Meltzer Report on Bretton Woods Twins
Meltzer Report on Bretton Woods Twins
Pushing Meltzer to the Max!
As thousands of protestors descend on Washington for the 16 April action against the World Bank and the International Monetary Fund, they can take comfort in the fact that a growing number of people in high places share their views.
During the heated debate on whether or not to raise the US quota in the IMF in 1998, the US Congress voted for the quota increase but attached several conditions, including the creation of an independent body to look at the missions and performance of the World Bank and the
The report of the International Financial Institution Advisory Commission, better known as the 'Meltzer Report' after its chairman Alan Meltzer, serves as a striking confirmation from the mainstream of what progressive critics of the Bretton Woods Institutions have been saying for the last 25 years. Among the most important claims in the corpus of critical literature that the report supports are the following:
There is little in the report that was not earlier documented in such works as Cheryl Payer's The Debt Trap, Bruce Rich's Mortgaging the Future, Susan George's Faith and Credit, and the Food First trilogy Aid as Obstacle, Development Debacle: The World Bank in the Philippines, and Dark Victory: The US, Structural Adjustment, and Global Poverty. But then the importance of the document lies not only in its critique but in the fact that a significant part of the establishment has embraced much of the progressive analysis, and, even more significantly, has made fairly radical proposals for the future of the Bretton Woods twins.
Criticisms of the IMF have found a very receptive global audience recently owing to the devastating performance of the Fund during the Asian financial crisis. To the credit of its authors, the Meltzer Report was not taken in by the World Bank's propaganda that, in contrast to the IMF, it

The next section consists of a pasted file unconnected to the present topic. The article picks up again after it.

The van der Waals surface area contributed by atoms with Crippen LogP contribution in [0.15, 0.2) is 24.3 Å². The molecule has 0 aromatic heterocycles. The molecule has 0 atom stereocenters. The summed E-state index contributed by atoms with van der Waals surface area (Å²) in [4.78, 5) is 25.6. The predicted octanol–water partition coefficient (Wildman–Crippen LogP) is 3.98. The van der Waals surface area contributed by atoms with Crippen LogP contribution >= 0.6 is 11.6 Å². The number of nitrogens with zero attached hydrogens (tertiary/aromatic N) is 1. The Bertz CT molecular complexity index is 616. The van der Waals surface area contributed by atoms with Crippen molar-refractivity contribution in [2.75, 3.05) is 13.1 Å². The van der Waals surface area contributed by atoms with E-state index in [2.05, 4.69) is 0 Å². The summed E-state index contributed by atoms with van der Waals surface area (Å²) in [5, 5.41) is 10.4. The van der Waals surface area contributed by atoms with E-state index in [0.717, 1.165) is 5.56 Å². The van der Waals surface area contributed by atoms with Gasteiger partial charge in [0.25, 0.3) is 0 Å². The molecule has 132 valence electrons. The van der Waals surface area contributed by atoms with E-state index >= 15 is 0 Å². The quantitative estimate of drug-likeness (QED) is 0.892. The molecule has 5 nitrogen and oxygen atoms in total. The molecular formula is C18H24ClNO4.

The IMF: No Redeeming Value
While diplomatic in its language when discussing the IMF, the report finds little of redeeming value in the institution. It shows that the Fund's foray into macroeconomic reform via structural adjustment institutionalised economic stagnation, poverty, and inequality in Africa and Latin America in the 1980's and 1990's-precisely what we had documented in detail in our 1994 book Dark Victory: the US, Structural Adjustment, and Global Poverty.
It confirms that the Fund's duty of ensuring a stable global financial order was derailed by its prescription of indiscriminate capital account liberalisation for developing countries, its habit of assembling financial rescue packages that simply encouraged moral hazard or irresponsible
The report is on the right track when it recommends the closure of the structural and extended structural adjustment programs, now renamed the 'Poverty and Growth Facility'. And it is correct in recommending downsizing the IMF in both size and its scope of responsibilities, though
The report is, however, wrong in its recommendation that the IMF should serve as a 'quasi-lender of last resort' to countries suffering a liquidity crisis. The IMF, by the Commission's own account, has handled this function badly in the past. Moreover, the Commission's recommending of strict conditions under which the IMF may extend credit contradicts its own criticism of the use of IMF resources and conditionality to control the economies of developing nations.